“Then, a nurse, who earlier attended to her at the hospital when I took her there last week, said did I not tell your wife to come and do operation to deliver her baby? I replied the nurse that she didn’t tell me anything. From there, they took my wife to Wuse General Hospital to put her in the mortuary. And I went to give my new born baby to my friend’s wife to look after for me.”
However, the nurse, Grace Momoh, who claimed she could take delivery at home as a nurse, insisted that although the deceased gave birth at about 1 a.m, she did not die under her roof, but she (Grace) further noted that “this is the first time a mother would die in my care since I came to the village in 2012.” “She didn’t die here.
She was referred. It was at the hospital she died. I am a nurse and I am a social worker. It is general nursing. We learnt everything in school. “This is the first person. I don’t know the circumstances behind her death because issues of bleeding, God has helped us severally to control.
If you are into this profession, you meet cases. There are some you cannot do. You send them away immediately. And there are some you can do with the help of God, not even by our power. So, cases of bleeding, God has helped us severally to control many to bring them under control and stop.
“Even after her own, someone has given birth here this morning. I was telling my pastor this evening when we closed, if it is issue of delivery, it is not by power. I know I learnt a little of it from school, but I know God specially gave me the gift. God has helped me to deliver so many women from where I was staying before in Gwagwalada to this place where I’m staying. God has helped me,” she boasted. Momoh added that, “there are many nurses in this Nuwalege that are conducting delivery in the house. It is just unfortunate that this one happened.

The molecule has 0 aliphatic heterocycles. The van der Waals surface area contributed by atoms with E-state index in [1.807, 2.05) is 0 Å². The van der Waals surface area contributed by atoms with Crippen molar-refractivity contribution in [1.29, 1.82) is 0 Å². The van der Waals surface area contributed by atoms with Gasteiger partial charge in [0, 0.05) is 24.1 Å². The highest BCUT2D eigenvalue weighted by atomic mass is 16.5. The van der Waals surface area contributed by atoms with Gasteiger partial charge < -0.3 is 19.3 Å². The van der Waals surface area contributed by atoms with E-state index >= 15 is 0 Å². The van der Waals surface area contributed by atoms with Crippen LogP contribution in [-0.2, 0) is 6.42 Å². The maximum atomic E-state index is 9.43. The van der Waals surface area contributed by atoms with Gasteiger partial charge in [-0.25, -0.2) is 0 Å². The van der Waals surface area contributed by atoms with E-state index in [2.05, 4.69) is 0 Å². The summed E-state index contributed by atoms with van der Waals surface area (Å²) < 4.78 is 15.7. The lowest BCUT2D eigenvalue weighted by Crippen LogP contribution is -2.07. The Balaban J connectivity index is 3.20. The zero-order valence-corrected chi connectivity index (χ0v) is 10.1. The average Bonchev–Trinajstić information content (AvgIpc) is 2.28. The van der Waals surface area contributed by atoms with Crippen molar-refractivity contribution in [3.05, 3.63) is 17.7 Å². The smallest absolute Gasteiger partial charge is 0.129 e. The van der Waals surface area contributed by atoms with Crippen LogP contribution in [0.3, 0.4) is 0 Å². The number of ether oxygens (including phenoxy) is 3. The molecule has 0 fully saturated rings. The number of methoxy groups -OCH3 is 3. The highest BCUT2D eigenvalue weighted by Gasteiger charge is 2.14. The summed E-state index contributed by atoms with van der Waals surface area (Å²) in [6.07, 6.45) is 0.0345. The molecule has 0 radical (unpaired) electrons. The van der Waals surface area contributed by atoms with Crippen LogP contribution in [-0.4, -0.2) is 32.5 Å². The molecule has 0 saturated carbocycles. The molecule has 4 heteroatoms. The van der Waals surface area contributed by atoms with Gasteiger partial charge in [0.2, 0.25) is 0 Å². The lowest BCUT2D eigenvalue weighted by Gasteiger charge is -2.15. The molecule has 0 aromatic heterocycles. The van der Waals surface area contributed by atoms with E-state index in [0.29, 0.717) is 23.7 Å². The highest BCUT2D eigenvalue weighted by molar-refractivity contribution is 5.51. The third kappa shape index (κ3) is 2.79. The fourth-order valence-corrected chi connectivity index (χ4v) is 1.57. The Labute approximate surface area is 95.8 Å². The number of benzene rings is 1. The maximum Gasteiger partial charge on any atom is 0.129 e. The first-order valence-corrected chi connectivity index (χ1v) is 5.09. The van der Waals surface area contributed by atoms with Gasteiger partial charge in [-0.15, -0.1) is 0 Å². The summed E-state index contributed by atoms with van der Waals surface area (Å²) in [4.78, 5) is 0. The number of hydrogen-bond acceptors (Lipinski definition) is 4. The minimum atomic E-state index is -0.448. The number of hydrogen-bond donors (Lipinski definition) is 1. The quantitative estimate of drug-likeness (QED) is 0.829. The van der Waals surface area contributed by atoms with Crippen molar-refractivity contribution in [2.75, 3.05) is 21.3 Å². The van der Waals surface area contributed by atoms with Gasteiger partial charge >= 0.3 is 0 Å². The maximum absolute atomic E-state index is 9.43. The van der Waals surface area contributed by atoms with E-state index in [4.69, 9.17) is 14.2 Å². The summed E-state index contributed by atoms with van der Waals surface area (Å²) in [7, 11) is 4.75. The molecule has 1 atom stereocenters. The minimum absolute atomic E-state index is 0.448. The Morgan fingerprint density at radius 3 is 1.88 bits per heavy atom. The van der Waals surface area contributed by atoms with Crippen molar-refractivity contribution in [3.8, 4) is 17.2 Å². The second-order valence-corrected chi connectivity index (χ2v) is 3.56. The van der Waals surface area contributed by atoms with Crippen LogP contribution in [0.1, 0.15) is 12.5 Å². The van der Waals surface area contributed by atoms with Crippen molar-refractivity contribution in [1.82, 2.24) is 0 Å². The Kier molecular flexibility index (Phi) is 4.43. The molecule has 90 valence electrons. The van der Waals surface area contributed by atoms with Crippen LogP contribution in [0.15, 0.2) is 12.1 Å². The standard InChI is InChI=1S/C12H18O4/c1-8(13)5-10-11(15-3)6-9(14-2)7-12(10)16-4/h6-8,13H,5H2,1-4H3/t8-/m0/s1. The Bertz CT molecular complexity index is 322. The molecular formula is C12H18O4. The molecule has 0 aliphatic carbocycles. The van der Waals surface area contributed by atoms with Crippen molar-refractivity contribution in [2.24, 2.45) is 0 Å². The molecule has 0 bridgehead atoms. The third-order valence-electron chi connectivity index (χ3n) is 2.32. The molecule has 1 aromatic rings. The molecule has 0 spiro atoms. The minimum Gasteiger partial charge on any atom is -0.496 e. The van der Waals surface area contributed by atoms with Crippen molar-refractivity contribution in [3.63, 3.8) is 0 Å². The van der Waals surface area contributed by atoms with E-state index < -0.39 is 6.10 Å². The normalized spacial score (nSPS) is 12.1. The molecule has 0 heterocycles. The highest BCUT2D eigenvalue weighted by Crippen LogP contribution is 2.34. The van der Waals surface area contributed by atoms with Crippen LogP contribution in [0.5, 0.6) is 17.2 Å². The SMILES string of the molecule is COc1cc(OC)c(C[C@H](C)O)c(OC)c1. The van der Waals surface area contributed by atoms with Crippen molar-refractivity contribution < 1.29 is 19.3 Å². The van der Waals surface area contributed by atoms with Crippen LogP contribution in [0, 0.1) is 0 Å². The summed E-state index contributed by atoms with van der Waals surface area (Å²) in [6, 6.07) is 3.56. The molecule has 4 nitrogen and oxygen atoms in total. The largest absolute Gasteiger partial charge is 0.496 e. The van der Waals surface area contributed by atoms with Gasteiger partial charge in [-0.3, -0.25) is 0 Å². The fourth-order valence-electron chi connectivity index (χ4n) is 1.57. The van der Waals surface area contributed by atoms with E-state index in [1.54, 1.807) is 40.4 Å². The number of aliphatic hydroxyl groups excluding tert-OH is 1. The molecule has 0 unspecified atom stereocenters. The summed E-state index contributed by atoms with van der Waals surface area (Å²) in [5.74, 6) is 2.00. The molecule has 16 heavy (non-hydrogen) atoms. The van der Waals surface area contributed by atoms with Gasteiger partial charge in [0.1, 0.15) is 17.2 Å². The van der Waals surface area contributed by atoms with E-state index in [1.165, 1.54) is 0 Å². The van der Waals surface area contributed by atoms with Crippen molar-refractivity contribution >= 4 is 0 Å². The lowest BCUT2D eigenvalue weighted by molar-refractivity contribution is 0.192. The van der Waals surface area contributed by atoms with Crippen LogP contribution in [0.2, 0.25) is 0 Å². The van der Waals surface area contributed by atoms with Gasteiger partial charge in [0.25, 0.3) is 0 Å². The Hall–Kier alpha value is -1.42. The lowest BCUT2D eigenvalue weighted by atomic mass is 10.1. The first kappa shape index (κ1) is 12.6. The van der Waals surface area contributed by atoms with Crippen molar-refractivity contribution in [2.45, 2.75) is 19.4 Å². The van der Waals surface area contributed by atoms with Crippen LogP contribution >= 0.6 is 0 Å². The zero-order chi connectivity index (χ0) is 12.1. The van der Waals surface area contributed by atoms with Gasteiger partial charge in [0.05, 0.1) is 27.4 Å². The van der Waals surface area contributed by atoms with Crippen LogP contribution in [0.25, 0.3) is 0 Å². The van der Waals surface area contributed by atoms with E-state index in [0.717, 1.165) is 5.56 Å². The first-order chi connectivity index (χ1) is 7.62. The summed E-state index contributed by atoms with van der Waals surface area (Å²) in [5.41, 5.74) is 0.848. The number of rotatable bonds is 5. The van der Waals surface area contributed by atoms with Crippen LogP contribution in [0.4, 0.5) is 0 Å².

And only God knows the source. But, humanly speaking, I tried my best as an experienced nurse. I tried my best with prayers and all I could do.”
According to her sister, who helps her take delivery in the house, Momoh has taken delivery of about 95 per cent of the women in Nuwalege community delivering their children in the bungalow where the incident occurred. She questioned why her sister was coming under undue heat, saying, “Had this case happened in the hospital, if you want to assume there is no hospital in Nuwalege because she put to bed in this house, who will I go and arrest, a doctor or who? “95 per cent of women in the village put to bed in this house. She often helps them.
Some put to bed; they don’t have money to pay. Even me, I have witnessed many of these here. If you people should come and ask any question, you should think twice. Is it because this one is in the house here?” she queried.